Penn State’s dishonorable honoring of Joe Paterno

They still don’t get it.

Painting of former Penn State head football coach Joe Paterno in a mural on a wall in downtown State College, Pa., by artists Michael Pilato and Yury Karabash. CREDIT: GENE J. PUSKAR, AP
Painting of former Penn State head football coach Joe Paterno in a mural on a wall in downtown State College, Pa., by artists Michael Pilato and Yury Karabash. CREDIT: GENE J. PUSKAR, AP

Penn State still doesn’t get it.

This Saturday, during a football game against Temple, the university will honor the late Joe Paterno, commemorating the 50th anniversary of his first game (and victory) as head coach of the Nittany Lions.

Penn State athletic director Sandy Barbour says this will be a celebration of how Paterno and his wife, Sue, “helped countless students become leaders and earn a Penn State diploma.”

Many former players will be on hand, including Tom Donchez, who played for Paterno in the 1970s.

“We know who he was,” Donchez told USA Today. “We understand how principled he was. He was fearless in the pursuit of fairness.”


Of course, this will be the first time the university will publicly honor the late coach since 2011, when long-time PSU assistant coach Jerry Sandusky was arrested and charged with 52 counts of sexual abuse of young boys from 1994 to 2009. (In 2012, Sandusky was convicted on 45 counts and is currently in prison.)

And while many within the Penn State community like to act as if Sandusky alone is responsible for the destruction of Paterno’s legacy, the truth is, a mountain of evidence says that Joe Paterno knew about this abuse for decades and did nothing to stop it.

In other words, as he was lifting some students to greatness, Paterno was allegedly enabling the assault of countless others.

That’s not just speculation, either. Four years ago, former FBI directer Louis Freeh found that Paterno — who was fired from PSU amid the scandal in 2011 and passed away due to complications from lung cancer in early 2012 —had likely known about Sandusky’s serial pedophilia and ignored it. Freeh’s investigation concluded that Paterno used his power and influence to stop the university from reporting the abuse to authorities in 2001.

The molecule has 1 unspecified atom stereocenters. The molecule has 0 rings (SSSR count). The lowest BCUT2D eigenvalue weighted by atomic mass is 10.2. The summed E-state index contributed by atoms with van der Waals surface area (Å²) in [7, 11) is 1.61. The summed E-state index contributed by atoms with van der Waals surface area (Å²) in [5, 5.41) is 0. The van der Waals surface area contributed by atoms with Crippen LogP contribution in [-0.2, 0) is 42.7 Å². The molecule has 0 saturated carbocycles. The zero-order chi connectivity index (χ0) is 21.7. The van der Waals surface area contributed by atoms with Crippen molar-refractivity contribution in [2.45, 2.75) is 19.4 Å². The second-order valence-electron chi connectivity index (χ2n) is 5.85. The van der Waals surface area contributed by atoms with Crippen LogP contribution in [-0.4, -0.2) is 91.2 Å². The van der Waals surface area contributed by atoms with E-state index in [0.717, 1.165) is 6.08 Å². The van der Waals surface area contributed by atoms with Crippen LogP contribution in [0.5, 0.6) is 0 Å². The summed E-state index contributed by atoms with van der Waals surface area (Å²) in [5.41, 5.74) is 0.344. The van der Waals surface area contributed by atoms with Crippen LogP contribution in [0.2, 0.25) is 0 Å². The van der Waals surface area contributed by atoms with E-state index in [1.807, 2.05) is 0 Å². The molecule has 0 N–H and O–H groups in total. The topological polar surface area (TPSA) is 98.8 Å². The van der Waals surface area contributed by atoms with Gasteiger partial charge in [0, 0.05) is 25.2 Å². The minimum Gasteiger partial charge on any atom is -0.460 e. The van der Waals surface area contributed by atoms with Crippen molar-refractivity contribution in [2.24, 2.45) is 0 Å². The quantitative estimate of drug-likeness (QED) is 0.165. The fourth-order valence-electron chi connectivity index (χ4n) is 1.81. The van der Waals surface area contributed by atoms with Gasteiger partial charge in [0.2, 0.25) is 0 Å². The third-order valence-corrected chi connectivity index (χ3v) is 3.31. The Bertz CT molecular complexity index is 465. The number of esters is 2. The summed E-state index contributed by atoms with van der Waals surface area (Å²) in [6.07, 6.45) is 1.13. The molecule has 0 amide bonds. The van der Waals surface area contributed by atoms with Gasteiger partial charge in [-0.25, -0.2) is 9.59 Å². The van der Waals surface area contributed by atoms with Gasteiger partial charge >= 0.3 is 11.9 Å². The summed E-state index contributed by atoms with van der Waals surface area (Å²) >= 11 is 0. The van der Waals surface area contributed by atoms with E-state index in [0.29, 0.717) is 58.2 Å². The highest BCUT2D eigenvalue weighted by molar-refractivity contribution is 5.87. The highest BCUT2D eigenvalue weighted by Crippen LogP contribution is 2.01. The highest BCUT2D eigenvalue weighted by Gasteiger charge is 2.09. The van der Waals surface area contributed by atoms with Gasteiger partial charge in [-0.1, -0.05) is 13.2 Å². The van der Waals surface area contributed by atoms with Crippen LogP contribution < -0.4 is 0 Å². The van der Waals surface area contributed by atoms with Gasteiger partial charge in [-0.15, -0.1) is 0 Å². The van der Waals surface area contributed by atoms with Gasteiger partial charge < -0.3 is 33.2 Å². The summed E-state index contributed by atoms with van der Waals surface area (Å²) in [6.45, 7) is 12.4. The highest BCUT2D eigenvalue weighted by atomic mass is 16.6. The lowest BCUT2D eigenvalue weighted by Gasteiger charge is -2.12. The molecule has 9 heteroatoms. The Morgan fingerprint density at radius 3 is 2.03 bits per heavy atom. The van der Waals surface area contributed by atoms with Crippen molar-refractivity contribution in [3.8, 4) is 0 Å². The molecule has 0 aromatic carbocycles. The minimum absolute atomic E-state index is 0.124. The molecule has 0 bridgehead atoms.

Recently, depositions from an insurance case for Penn State have been unsealed, and the news has not been good for Paterno truthers.

According to ESPN, John Doe 150 said in a 2014 deposition that “he informed Paterno the day after a 1976 incident that Sandusky stuck his finger in the then-14-year-old boy’s rectum while he showered.”

He said he told several adults about it, then sought out Paterno.

“Is it accurate that Coach Paterno quickly said to you, ‘I don’t want to hear about any of that kind of stuff, I have a football season to worry about?’” a lawyer for Penn State’s insurance carrier asked the man. “Specifically, yes,” the man replied.

“I was shocked, disappointed, offended, I was insulted,” John Doe 150 testified. “I said, is that all you’re going to do? You’re not going to do anything else?”

He said Paterno then “just walked away.”

Yes, that’s right. One of Sandusky’s alleged victims says that Paterno knew about the abuse 40 years ago, and did nothing about it, because he had a football game to worry about.


That didn’t just send a message to the child that nobody cared about his abuse; it set a tone for way Penn State would deal with accusations against Sandusky for years and years.

And if you’re not one to believe second-hand reports, Paterno himself even said he had an idea Sandusky might be abusing children in 2001, a full decade before the former defensive coordinator was charged.

Paterno told a reporter before he died in early 2012 — just months after Sandusky’s arrest — that the first inkling he had that Sandusky might be abusing children occurred in 2001, though there are records that show high-ranking Penn State officials dealt with a complaint in 1998 by a mother that Sandusky had showered with her son.

Throughout that decade after Paterno’s admitted “inkling,” Sandusky continued to maintain an office in the PSU athletic department where he ran his Second Mile Foundation, the nonprofit for at-risk youth he founded in 1977 — a year after Paterno was reportedly told about Sandusky’s abuse.

Many current Penn State students are, understandably, not pleased with the school’s decision to honor Paterno on Saturday. Andrew Limauro, a sophomore, has started a petition to stop the commemoration, calling it an attempt to appease donors and former football players.

The PSU student newspaper, Daily Collegian, published an editorial about the decision titled, “Remaining rutted in the past does nothing for the future.”

But, those who are nostalgic for the past are outweighing those who are focused on the future. Many seem unable to let go of the image of Paterno they grew up with.

Take, for instance, these tweets from Steve Manuel, who teaches public relations and crisis communications at Penn State:

“We’re not getting together in anger. We’re getting together in love and celebration,” Donchez said. “Joe’s reputation around the country has taken a hit, but among his player it hasn’t.”

Maybe it should have.

Because it seems Paterno could have used the influence football greatness afforded him to save dozens of children from being abused. Instead, he focused on winning. For many, that’s still enough.

“Whatever they do for Joe Paterno will be the loudest ovation in Beaver Stadium on Saturday, that’s a given,” Cory Giger told Bob Ley on Outside the Lines.